Best of 2016 – Books and BWB Texts
Written by Admin on 20 December 2016
Here is James’s list of top books for the year. The BWB Texts are obviously books too, but have been split into a seperate list, as it’s kind of not fair to compare them to some of the bigger books on the list. Note: a number of books would probably make the list – Bloomsbury South, A History of New Zealand Women, The Great War For New Zealand etc – but James hasn’t actually finished them yet, and can’t in good faith recommend something he hasn’t read. He’s hoping to get some serious reading done over summer…
5. The Big Smoke by Ben Schrader (BWB)
An expert history of the foundation and growth of our biggest cities. Not always an easy read, as it tends towards the inclusion of all the facts uncovered during meticulous research, even though they sometimes get in the way of a compelling narrative.
listen back to James’s interview with Ben here
4. Murder on the Maungatapu – Wayne Martin (CUP)
The first half of this book races along, detailing the lives of the various criminals in the book as they leave a trail of destruction from London to Australia, into Otago and onto the West Coast. Would have been higher on the list, but the second half gets a bit bogged down in the details of the trial, and loses some of the urgency and drive of the first half.
listen back to James’s interview with Wayne here
3. Sheep – Philip Armstrong (Reaktion Books)
A cultural history of an animal that is often overlooked, this is a wonderful blend of science, classics, history and anthropology. If anything, it could have been longer. Maybe he’s just saving up for the sequel: Sheep II – the Reckoning.
listen back to James’s interview with Philip here
2. New Zealand Rivers – Catherine Knight (CUP)
Though subtitled as “an environmental history”, Knight uses the river to bring together a number of streams of thought that touch on aspects of colonialism, the Treaty, agriculture, hydropower, industrialisation and conservation. Just in a inner tube and cruise down the river for an enjoyable history of our country.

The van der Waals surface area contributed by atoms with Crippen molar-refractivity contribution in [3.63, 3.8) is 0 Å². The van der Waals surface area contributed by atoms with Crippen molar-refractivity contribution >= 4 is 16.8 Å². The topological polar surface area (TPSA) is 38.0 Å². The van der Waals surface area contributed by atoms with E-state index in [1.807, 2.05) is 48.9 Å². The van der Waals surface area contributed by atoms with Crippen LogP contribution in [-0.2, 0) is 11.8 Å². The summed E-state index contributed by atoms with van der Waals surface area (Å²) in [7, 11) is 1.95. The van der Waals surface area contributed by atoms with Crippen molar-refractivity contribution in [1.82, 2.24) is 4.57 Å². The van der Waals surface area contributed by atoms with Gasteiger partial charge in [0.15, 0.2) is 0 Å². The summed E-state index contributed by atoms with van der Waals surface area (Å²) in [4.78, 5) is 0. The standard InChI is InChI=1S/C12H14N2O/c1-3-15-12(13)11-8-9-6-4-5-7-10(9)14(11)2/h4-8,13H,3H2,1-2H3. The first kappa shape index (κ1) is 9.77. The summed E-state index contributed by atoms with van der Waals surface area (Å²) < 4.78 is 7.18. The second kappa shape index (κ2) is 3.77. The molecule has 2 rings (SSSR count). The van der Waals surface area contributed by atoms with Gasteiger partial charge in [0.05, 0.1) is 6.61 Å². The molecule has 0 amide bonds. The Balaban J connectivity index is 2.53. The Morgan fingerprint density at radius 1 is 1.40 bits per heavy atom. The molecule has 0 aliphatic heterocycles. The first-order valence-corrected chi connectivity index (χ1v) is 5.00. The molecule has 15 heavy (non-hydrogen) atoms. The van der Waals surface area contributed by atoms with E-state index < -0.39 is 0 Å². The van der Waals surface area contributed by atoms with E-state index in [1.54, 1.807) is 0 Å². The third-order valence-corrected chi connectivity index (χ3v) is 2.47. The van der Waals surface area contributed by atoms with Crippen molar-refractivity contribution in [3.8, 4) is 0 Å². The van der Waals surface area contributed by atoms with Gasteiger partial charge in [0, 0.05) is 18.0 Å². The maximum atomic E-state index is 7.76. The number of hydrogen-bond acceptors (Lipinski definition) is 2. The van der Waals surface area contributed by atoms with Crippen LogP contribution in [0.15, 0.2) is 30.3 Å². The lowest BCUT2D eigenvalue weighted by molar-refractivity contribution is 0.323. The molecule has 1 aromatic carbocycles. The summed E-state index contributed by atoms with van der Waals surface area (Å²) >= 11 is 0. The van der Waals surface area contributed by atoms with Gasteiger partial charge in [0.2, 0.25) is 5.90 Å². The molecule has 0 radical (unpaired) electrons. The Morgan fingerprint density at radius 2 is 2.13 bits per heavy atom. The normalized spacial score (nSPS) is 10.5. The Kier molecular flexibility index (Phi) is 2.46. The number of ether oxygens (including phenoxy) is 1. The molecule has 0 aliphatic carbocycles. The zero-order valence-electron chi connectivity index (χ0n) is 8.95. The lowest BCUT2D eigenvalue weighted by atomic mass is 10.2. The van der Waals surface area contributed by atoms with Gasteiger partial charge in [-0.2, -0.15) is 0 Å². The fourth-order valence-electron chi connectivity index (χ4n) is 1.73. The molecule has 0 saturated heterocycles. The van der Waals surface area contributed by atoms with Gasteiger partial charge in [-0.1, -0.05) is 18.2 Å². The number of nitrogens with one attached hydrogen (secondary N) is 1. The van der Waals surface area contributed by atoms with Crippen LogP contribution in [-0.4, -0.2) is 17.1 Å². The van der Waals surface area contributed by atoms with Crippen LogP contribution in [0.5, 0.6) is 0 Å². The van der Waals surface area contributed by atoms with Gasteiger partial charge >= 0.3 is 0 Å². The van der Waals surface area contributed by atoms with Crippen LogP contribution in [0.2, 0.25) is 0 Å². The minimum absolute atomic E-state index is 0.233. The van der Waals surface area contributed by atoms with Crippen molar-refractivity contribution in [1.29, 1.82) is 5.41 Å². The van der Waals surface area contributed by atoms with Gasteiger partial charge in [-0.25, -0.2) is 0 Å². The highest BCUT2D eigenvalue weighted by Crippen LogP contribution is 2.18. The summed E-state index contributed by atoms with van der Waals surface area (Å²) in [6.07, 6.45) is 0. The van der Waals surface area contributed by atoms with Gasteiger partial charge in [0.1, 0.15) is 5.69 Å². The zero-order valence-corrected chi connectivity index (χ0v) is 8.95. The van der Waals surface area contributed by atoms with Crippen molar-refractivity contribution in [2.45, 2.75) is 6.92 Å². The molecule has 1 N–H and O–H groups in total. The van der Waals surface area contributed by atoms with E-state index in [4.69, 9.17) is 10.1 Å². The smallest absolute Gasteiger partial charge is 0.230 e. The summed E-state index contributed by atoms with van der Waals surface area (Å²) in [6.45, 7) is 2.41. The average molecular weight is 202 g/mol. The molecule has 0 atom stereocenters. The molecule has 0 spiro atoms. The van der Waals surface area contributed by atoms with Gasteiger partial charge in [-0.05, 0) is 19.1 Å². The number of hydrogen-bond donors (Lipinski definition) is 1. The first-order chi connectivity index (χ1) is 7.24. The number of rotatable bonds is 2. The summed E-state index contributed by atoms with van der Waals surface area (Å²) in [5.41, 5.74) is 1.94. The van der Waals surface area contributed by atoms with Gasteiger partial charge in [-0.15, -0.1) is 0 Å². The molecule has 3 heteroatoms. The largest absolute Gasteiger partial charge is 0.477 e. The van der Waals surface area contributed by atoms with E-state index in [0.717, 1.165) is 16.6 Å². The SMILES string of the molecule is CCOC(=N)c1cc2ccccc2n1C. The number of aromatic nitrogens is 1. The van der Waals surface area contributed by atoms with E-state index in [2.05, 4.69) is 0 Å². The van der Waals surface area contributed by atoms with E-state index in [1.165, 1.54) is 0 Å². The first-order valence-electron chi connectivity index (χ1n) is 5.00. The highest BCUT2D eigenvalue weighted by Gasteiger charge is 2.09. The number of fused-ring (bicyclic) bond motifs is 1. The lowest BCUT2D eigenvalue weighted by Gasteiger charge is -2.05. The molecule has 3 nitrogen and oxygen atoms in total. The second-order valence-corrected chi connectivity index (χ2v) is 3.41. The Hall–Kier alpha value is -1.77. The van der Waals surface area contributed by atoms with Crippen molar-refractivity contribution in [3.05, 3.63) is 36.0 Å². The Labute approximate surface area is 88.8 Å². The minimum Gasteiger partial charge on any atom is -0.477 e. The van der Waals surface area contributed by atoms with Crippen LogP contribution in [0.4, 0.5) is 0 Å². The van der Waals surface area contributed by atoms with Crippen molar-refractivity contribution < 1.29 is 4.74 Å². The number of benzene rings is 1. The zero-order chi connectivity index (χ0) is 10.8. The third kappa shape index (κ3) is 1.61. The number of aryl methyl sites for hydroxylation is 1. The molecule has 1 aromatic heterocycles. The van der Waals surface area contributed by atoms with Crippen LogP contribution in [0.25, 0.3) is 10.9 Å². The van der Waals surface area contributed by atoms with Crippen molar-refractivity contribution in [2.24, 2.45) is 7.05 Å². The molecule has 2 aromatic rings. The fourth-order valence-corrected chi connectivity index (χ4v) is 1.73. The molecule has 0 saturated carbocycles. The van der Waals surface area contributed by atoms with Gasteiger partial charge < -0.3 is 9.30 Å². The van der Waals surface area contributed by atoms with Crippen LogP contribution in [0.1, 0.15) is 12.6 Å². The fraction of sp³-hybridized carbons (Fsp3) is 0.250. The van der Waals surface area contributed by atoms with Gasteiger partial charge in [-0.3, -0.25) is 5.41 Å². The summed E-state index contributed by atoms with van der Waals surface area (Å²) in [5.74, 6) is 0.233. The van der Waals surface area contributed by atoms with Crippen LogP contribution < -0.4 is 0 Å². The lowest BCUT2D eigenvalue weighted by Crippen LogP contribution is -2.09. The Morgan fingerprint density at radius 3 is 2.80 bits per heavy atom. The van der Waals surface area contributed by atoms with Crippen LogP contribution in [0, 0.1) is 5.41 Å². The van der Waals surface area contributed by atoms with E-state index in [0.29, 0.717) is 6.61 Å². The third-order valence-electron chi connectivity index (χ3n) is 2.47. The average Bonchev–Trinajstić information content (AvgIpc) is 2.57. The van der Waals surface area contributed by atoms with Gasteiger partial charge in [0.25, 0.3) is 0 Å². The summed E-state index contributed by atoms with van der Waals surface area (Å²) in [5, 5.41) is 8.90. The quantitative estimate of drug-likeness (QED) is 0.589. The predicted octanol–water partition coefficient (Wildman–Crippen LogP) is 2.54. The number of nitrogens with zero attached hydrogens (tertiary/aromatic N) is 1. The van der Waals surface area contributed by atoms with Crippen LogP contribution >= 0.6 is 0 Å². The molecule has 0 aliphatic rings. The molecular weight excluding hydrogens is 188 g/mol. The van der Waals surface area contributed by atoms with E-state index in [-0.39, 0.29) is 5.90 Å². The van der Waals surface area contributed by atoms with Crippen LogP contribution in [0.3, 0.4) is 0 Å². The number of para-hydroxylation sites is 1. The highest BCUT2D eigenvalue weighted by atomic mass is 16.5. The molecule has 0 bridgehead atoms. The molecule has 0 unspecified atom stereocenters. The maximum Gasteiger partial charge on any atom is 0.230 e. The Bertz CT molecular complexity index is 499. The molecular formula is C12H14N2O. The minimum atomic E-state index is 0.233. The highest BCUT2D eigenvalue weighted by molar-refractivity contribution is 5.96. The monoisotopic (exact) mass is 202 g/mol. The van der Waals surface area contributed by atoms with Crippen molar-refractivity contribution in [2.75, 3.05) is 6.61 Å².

listen back to James’s interview with Catherine here
1. This Model World – Anthony Byrt (AUP)
Byrt writes about often impenetrable contemporary art in a light and eminently readable fashion that makes it all seem so easy. Much of it is based on conversations with the artists, with insights into the creative process and the end results that will inform even those who think they know it all. Without a doubt the clearest, most concise voice in New Zealand art, with something to say for both art lovers and art noobs alike.
listen back to James’s interview with Anthony here.
People, Politics, and Power stations: electric power generation in New Zealand, 1880-1998 – John Martin
An incredibly difficult read about a fantastically interesting subject – this book documents EVERY hydro project in the country, with all the technical details, engineering processes, and some of the social history. As dry as the subject is wet, it is just begging for someone to re-write into a more accessible history about this wonderful topic (yes, I am available).
BWB Texts – short books on big subjects from great New Zealand writers. This series has rapidly become a reliable place to go for well-written and timely books on important subjects. James has ranked all the BWB Texts that he’s read this year (with one from 2015). You click on the title to listen back to James’s interview with the author.
Nominally about the earthquakes, but mainly a ramble about what Christchurch was. Disappointing.
Set itself up to be the big book that would speak for the next generation, but barely managed to elucidate a clear set of questions, let alone set out to solve them.
An ode to the two-wheeled travellers around New Zealand, well written and an enjoyable read – but didn’t really live up to the BWB Text slogan of “short books on big subjects”.
A teaser for the bigger BWB book Tangata Whenua, it certainly whet the appetite. Which I guess was the point.
A timely book on an important subject, but I still had a number of questions about the “why” in the book’s title that weren’t answered at the end.
4. Silencing Science
A study into the public-good notion of scientists in our late-capitalist society. Identifies some worrying trends, and feeds into a wider conversation about experts and the media …
… which brings us to Complacent Nation, which is in some ways, another part of the story. A look at the state of the media from former Herald Editor Gavin Ellis, and the way that the pace of change in the media industry may weaken some aspects of our democracy.
A fascinating look at a subject that few New Zealanders will know anything about – the trade in slaves in the Pacific, and New Zealand’s role in it.
Rod Oram is New Zealand’s most lucid voice on business and economic issues, and here is takes a step back from his weekly commentaries to think about some of the global changes to the economy – and how New Zealand could is placed to weather any storms.